Floating Solar For The Golden State

The current population of the “Golden State,” California is estimated to be 40.02 million people. In February 2019, state utilities used natural gas (49.6%), renewable energy (43.5%), nuclear (6.8%) and coal (0.1%) to generate electricity. Solar, hydropower and geothermal are the primary sources of renewable energy in California.

Over the past few years, California utilities have incurred significant costs to replace infrastructure destroyed from forest fires. The utilities have also closed inefficient, high cost coal-fueled power plants. These costs have contributed to California’s high electricity prices. In February 2019, the average cost of electricity in California was U.S. 19.8 ¢ per kWh, which is the 7th most expensive price in the United States. The average price of electricity in the United States is 12.5 ¢ per kWh.

Concerns over global warming and climate change have prompted state leaders to accelerate the move from fossil fuels to renewable energy. On September 10, 2018, Governor Jerry Brown signed a bill mandating 50% of California’s electricity be powered by renewable resources by 2025, 60% by 2030 and zero-carbon electricity emissions by 2045. California was the first of several states that have now mandated zero-carbon electricity emissions.

Construction has now started on what will become the largest floating solar power system in California. The floating solar array will be installed on the water treatment system of Windsor, which is approximate sixty miles northwest of San Francisco, California. The floating solar power system will met 90% of Windsor’s water treatment and pump facilities’ energy needs.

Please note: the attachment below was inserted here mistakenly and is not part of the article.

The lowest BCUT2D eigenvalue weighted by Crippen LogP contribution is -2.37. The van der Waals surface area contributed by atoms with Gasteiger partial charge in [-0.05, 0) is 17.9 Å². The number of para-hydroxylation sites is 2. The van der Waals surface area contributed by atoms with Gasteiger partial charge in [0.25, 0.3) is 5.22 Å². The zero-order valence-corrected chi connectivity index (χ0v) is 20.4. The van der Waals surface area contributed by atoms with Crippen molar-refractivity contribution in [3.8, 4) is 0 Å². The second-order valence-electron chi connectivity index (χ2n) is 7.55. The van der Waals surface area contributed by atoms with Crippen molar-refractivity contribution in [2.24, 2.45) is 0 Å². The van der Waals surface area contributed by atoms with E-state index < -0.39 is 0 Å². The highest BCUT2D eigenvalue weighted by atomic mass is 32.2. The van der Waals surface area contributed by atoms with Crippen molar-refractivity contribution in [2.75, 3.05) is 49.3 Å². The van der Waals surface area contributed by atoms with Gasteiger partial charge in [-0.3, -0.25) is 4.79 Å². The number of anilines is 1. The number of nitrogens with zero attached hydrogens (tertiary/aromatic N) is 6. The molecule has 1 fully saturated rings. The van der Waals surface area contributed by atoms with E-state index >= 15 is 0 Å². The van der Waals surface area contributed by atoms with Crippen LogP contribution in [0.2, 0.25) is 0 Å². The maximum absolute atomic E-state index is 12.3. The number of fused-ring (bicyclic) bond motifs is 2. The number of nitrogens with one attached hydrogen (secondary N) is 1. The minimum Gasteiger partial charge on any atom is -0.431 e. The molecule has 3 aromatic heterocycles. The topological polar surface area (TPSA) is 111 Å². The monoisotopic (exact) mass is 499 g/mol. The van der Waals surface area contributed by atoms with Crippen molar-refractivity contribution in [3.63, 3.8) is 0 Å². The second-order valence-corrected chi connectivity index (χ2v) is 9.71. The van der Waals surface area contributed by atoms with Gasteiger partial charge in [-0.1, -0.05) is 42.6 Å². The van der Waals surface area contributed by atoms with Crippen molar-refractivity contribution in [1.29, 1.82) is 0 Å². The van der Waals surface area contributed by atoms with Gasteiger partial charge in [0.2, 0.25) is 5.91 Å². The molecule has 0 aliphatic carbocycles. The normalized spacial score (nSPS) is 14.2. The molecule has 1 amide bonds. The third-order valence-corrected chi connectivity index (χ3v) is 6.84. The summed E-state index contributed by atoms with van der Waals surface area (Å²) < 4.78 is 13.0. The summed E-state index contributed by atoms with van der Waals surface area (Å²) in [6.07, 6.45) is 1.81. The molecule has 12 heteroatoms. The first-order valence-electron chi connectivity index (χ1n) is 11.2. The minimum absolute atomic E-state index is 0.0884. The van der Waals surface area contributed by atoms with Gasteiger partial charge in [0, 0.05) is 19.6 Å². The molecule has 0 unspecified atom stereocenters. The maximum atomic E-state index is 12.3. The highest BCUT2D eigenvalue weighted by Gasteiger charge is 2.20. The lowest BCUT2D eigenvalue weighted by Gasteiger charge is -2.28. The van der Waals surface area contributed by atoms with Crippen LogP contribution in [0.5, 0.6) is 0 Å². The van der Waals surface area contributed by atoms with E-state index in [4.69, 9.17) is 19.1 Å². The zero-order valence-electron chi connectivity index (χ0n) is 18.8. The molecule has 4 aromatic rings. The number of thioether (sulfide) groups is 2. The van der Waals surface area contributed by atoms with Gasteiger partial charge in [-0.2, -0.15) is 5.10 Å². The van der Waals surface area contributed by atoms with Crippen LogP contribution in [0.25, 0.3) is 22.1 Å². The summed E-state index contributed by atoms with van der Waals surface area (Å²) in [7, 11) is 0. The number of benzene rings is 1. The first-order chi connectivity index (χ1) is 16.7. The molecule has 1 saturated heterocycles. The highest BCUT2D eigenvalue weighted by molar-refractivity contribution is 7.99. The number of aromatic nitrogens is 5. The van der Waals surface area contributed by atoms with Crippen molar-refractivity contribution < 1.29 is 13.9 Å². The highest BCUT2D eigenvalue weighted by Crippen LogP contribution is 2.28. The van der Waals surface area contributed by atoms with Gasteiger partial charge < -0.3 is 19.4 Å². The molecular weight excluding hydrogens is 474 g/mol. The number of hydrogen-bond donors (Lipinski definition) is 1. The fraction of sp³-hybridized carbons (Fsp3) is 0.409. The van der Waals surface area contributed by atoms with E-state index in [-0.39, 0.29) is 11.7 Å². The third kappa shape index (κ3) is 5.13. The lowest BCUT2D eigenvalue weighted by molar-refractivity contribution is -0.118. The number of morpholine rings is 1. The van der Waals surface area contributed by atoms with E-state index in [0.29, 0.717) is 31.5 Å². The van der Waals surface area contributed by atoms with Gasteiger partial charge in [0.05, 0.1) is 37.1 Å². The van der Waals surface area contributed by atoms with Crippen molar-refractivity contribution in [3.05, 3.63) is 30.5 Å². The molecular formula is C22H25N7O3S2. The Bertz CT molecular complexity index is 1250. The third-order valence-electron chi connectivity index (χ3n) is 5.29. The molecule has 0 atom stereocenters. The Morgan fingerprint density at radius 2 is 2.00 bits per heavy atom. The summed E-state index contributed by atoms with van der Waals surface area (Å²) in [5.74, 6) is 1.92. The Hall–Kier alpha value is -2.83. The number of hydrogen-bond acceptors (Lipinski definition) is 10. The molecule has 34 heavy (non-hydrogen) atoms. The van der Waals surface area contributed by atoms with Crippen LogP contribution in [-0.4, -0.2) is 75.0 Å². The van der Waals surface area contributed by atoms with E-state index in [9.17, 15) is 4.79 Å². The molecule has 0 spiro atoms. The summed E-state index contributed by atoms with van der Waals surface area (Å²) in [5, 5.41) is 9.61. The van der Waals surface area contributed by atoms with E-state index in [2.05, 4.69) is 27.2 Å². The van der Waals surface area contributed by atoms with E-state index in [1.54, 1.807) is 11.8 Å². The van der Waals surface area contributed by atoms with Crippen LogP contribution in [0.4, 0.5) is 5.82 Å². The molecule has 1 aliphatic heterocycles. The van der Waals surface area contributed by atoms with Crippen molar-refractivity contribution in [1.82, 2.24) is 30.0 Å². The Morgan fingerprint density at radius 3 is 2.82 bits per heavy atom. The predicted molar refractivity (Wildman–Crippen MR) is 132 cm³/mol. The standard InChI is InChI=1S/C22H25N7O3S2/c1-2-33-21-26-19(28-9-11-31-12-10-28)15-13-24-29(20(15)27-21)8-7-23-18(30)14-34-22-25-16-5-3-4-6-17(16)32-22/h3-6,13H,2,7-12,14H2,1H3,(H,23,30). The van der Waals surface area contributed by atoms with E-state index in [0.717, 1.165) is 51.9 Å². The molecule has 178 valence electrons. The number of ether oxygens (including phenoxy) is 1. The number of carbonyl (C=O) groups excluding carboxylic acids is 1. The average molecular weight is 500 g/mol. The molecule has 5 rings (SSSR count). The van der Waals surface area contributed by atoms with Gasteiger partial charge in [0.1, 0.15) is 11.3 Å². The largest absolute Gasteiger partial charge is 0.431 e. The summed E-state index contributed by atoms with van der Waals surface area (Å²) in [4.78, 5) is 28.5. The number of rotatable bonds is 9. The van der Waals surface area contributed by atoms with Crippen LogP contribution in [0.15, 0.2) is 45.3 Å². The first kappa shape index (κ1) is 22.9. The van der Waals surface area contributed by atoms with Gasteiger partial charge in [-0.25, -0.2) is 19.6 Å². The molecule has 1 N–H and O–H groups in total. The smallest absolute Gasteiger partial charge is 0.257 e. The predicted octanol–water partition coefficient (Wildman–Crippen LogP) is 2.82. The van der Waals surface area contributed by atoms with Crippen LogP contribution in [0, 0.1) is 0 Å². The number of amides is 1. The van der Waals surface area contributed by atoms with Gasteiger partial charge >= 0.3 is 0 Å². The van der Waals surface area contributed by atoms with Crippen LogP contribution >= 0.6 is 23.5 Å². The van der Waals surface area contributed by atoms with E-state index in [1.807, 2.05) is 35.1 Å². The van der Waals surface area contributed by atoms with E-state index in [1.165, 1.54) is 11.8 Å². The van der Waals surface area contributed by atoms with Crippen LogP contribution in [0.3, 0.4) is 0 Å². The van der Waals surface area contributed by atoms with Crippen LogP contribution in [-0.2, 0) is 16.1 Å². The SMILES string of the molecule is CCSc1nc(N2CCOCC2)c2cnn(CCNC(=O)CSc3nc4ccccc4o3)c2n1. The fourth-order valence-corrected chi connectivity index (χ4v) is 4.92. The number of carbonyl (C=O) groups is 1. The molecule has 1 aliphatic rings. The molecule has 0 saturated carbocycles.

Ciel Et Terre will install the 4,959 high-output solar panels that will be mounted atop the company’s patented Hydrelio floating solar racking system. Ciel Et Terre develops, operates, and maintains large-scale solar power plants and is headquartered in Hellemmes, France.

The floating solar project will cover only 22% of the available water surface area of the pond. It will have no impact on the biology of the pond and will reduce water loss from evaporation and inhibit algae growth. The state-of-the-art floating solar design can be expanded for extra capacity and will not affect plant operations while it is being installed.

Windsor Public Works Director, Toni Bertolero stated, “Our water reclamation and corporation yard facilities currently account for 40% of the town’s greenhouse gas emissions. Installation of this new floating solar array will reduce our reliance on energy-polluting sources by an estimated 350 metric tons of CO2 per year, a significant step to achieve our Climate Action Plan emission reduction goals.”

Floating solar is a relatively new form of renewable energy. In the United States floating solar has been primarily used on relatively small wastewater and water treatment facilities. However, the People’s Republic of China has installed a massive floating solar system in the city of Huainan. Researchers from the Nation Renewable Energy Lab estimate that floating solar arrays could provide up to 10% of America’s power requirements.

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